What exclusive traits Java has that other languages/platforms don't, that makes it so popular for SOAs?
There's nothing much in Java itself that makes it especially suitable for SOAs. Sure, it offers garbage collection and dynamic code loading and the like, and they're all useful, but they're hardly unique features of Java.
What did make a difference though was the Enterprise Bean specification (which evolved into EJB and JEE). That was basically an adaptation of concepts that had been around for quite a long while in the big-iron space (transaction monitors, that sort of thing) to an OO model, together with the addition of statefulness so that certain types of models were a lot easier to express. The interesting thing is that EJB was a multi-vendor effort; yes, Sun promoted it a lot, but there were many commercial vendors that did implementations of it in their products quite early in the spec's lifecycle. That encouraged a lot of adoption; expertise in Java-based transaction monitors had suddenly become a nice transferrable skill.
Once that base had been established, it grew (e.g., with excellent SOAP tooling support, which superseded the use of CORBA in a lot of deployments) and that's really cemented Java in place. The thing that keeps Java as the king of the SOA space for now is the huge ecosystem of third-party libraries that make it easy to work in the area provided you use Java (or one of the other JVM-based languages, like Groovy or Scala). It's entirely possible to have such libraries in other languages, other environments — I'd expect C# and .NET to do fairly well on this metric — but you typically have to write a much larger fraction of the support layer yourself, and some of that is both tricky and boring to do well; leveraging Java makes a lot of sense if it is keeping you able to focus on the application's business logic and not the support framework.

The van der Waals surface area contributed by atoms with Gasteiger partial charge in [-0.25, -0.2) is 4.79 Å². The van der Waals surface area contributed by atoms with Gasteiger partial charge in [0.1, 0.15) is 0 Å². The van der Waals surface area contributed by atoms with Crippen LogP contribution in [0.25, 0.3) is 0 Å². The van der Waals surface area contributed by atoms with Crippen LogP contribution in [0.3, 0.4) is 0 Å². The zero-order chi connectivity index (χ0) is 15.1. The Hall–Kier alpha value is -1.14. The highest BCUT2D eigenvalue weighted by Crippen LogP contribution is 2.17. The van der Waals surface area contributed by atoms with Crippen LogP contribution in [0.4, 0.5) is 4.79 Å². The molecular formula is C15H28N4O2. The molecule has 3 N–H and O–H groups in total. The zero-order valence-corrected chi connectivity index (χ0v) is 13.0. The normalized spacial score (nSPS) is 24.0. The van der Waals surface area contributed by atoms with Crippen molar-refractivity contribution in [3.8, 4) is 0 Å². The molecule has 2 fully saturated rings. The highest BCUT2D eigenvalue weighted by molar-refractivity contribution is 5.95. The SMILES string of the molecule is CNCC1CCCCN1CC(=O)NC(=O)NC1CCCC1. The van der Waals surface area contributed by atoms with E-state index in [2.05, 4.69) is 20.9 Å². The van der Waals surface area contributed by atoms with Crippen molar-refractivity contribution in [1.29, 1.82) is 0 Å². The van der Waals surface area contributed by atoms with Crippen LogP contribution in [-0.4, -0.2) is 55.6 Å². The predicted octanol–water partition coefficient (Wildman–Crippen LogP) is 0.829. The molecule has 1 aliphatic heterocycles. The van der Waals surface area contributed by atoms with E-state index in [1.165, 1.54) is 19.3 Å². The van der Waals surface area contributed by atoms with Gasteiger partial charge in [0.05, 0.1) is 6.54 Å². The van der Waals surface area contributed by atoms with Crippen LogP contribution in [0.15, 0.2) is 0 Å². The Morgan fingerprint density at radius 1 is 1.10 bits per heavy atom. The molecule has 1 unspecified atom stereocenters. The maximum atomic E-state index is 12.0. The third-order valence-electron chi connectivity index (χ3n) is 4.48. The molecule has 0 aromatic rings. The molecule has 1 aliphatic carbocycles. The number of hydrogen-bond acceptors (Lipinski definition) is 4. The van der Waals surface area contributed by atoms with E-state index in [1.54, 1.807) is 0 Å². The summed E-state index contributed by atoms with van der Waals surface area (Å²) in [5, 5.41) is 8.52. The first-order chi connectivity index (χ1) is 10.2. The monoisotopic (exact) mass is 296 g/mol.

In short, Java's good for SOA for you because it's good for SOA for many other people (and yes, that's self-reinforcing and sounds tautologous); it's the network effects.